Jody Aulds: ‘Nothing Ventured, Nothing Gained’

by | Jun 2024

THE FAMILY is one of the most important foundations of any community, especially when it comes to caring for the next generation. Not every child begins life with a family, but many people in Lebanon are working hard to ensure that those children find one. One example can be found in attorney and adoptive mother Jody Aulds, who has spent the last 42 years practicing law — most of that time specializing in adoptions. 

While law became her lifelong career, Aulds never dreamed of working for a law firm or becoming a lawyer. The past four decades of work all began with a simple phone call. The legal secretary at a local law firm retired suddenly, and one of the partners, Jere McCulloch, asked Aulds to fill in for a few weeks while the firm searched for a replacement. Aulds had a degree in business education and didn’t know anything about law, but she had many of the necessary skills like typing, shorthand, and phone etiquette. If she needed to know something about law, she could be taught. 

A few months later, McCulloch decided to move out on his own and asked Aulds to join him. They agreed to split whatever McCulloch earned because he couldn’t be sure he could pay her. 

“I said, ‘Well, nothing ventured, nothing gained,’ so I went with him,” Aulds said. “We were together from then on.” 

Her work took her out of the office and to the courthouse, where she searched titles with other attorneys — the sort of thing a paralegal might do today. That continued until she adopted her first child and was legally required to take a year off. 

“Jere just couldn’t handle that,” Aulds said. “He called me one night when I was playing bridge and said, ‘Look, I just talked to the Dean at the Nashville School of Law… they started school six weeks ago, but I told him you would be such a great addition to their school that he should let you come in late.’” 

Aulds had been out of school [and] for 10 years and never planned to go back to school after getting her bachelor’s. Still, she had been doing a lot of work that attorneys usually do, and McCulloch offered to pay her tuition, so she decided to give it a shot. 

“I said, Well, I tell you what. I’ll make you a deal. I’ll go until December, and if it’s something I don’t like or don’t want to do, then I’m out,’” Aulds said. “By the time December got there, I thought I had read and studied so much that it was too late to turn back.” 

She graduated four years later as one of the first two female lawyers in Wilson County. When she arrived to work the day after the bar results were out, the front window read “McCulloch and Aulds, Attorneys at Law.”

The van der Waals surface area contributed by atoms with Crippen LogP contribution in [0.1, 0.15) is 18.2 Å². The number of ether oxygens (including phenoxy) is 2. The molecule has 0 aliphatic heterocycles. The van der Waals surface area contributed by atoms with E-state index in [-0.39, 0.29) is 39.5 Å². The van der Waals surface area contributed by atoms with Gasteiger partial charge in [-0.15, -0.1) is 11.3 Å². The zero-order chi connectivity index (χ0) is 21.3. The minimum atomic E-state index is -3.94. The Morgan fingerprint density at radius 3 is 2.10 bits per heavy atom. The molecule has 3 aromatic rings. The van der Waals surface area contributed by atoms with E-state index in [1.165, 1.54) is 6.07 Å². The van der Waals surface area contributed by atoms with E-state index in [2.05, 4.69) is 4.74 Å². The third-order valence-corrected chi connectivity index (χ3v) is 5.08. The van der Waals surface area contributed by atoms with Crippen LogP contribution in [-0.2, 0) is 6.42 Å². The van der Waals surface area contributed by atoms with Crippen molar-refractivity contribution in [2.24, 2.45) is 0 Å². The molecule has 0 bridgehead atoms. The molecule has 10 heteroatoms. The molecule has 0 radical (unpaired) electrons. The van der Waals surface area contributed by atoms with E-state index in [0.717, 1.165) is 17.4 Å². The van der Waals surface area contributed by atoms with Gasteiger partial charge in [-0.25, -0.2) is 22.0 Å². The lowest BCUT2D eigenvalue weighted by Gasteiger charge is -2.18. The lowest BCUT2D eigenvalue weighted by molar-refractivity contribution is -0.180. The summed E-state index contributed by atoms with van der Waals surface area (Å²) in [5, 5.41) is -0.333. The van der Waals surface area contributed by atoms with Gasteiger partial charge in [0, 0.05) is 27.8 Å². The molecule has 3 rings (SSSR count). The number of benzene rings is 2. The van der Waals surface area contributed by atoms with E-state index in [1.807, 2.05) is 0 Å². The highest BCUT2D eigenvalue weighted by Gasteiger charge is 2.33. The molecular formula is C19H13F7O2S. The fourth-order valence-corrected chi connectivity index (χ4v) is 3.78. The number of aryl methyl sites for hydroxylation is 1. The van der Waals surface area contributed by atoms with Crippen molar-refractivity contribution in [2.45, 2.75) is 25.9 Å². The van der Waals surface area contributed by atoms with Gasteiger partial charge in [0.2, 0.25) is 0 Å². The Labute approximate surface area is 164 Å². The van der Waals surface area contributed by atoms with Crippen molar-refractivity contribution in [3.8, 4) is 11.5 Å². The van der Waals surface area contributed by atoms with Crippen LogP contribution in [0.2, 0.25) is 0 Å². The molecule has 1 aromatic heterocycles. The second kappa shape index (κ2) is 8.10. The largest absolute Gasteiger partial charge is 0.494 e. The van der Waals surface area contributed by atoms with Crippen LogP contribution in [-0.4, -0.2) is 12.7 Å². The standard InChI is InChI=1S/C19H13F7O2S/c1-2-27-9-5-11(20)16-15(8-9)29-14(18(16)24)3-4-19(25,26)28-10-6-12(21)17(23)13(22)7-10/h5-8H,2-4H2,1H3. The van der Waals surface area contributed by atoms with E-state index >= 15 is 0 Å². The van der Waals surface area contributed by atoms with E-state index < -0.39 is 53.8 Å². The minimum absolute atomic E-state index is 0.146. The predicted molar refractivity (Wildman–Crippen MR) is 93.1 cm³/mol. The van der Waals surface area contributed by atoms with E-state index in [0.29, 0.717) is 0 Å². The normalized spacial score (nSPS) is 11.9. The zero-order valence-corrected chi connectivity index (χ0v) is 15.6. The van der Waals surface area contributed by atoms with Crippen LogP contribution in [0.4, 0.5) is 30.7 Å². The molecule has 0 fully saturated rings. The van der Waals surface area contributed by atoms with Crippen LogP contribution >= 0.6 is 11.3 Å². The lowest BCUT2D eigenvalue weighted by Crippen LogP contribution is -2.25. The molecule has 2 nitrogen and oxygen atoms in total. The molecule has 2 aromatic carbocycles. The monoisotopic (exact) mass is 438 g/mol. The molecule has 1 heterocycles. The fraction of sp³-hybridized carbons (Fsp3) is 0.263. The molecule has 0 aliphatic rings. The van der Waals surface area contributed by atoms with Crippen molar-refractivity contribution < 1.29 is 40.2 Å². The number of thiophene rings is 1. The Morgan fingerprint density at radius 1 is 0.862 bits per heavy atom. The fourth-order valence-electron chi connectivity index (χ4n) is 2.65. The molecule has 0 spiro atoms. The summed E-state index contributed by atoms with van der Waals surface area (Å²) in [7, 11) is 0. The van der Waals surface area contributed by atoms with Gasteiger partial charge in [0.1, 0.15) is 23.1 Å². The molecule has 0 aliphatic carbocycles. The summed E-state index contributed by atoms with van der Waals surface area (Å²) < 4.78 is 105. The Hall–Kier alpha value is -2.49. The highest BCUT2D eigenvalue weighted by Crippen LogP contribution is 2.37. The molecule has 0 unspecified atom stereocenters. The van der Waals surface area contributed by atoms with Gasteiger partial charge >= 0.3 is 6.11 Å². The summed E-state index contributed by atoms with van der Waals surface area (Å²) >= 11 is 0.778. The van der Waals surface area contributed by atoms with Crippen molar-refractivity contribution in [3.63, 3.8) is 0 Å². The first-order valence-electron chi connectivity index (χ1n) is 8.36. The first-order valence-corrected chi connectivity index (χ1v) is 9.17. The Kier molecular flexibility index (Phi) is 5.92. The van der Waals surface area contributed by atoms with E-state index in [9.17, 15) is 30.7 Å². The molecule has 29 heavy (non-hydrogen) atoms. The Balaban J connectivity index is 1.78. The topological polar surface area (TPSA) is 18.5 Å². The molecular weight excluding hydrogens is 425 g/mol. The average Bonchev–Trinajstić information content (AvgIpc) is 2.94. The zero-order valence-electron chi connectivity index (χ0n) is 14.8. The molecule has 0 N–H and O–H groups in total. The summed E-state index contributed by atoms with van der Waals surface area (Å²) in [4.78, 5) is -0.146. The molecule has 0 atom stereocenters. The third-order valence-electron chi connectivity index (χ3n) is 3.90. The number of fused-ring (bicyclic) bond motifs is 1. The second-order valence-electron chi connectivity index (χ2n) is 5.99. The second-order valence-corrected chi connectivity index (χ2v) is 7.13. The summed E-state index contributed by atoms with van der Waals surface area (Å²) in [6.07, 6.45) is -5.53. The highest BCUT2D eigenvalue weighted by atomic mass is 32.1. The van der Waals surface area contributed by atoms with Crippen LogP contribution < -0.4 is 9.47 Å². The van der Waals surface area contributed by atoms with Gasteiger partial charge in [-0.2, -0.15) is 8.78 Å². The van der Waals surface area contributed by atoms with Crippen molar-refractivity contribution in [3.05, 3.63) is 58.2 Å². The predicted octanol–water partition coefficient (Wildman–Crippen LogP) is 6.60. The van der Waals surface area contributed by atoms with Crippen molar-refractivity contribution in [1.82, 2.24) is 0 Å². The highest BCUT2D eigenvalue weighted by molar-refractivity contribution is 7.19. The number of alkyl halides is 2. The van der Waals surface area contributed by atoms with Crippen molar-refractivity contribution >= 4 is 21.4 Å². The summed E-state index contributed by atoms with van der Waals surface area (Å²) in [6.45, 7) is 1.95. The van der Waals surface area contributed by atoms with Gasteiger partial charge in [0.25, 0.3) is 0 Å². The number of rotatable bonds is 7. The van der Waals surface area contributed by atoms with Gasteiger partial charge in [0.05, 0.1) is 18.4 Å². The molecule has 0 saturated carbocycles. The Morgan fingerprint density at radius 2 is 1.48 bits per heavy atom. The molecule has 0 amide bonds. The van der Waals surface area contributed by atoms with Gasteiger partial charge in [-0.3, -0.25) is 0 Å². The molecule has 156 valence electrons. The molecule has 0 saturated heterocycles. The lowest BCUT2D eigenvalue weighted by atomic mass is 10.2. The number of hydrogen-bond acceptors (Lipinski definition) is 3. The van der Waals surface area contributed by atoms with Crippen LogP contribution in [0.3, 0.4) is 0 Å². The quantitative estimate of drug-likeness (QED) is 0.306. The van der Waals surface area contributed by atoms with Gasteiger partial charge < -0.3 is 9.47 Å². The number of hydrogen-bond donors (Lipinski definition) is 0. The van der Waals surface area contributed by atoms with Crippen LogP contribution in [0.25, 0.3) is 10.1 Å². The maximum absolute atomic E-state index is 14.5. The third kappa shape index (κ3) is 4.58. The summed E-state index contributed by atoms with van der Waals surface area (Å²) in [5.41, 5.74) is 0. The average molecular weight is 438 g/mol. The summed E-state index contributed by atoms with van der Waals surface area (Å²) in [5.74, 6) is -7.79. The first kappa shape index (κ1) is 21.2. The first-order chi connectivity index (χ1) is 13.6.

“We were partners right then from the minute that [we] could be,” Aulds said. 

At first, she began with real estate law, the area she was most familiar with, but she soon began branching out into family law. A few years later, she adopted her second child, and Aulds has continued handling adoptions ever since. Her experience as an adoptive mother helped her connect with other parents, making the process go more smoothly. 

“It’s just so important to handle it correctly, and most attorneys do not practice adoption law — it’s more specialized,” Aulds said. “You need to get with somebody who knows what they’re doing because you don’t ever want that adoption to disrupt.” 

Four decades later, Aulds is still working with adoptions, and helping create those families is one of the parts of her job that she is most proud of. 

“To see the smiles on their faces, the rewarding lives that they’ve had as a result of being a part of a family — that’s been my joy,” Aulds said. “That’s the area of the law that’s near and dear to my heart.” 

The McCulloch and Aulds law firm has grown tremendously since it first began with one lawyer, a secretary, and a two-room office. Now, Rochelle, McCulloch, and Aulds employs 13 lawyers and is the largest law firm between Davidson County and Knox County. 

Aulds did the majority of the hiring and training for many years and said she is also proud of her success as a teacher for those she hired. Some of the staff she trained are still a part of the firm decades later. 

“I’m proud of our law firm,” Aulds said. “We grew up together. It wasn’t like your big firms in Nashville, where there is such a wide divide between the upper-echelon attorneys and the secretarial staff. We were more like family and have tried to keep it that way.” 

Since the first day that Aulds worked as a temporary secretary, she has adopted two children, married Dickie Brooks, and become a grandmother to six grandchildren. She has also helped many people in the Lebanon community grow their families and helped many children find their forever homes. All it took was confidence, perseverance, and someone to give her that initial push. What could you do if you just took the leap? After all, as Aulds said, “Nothing ventured, nothing gained.” GN 

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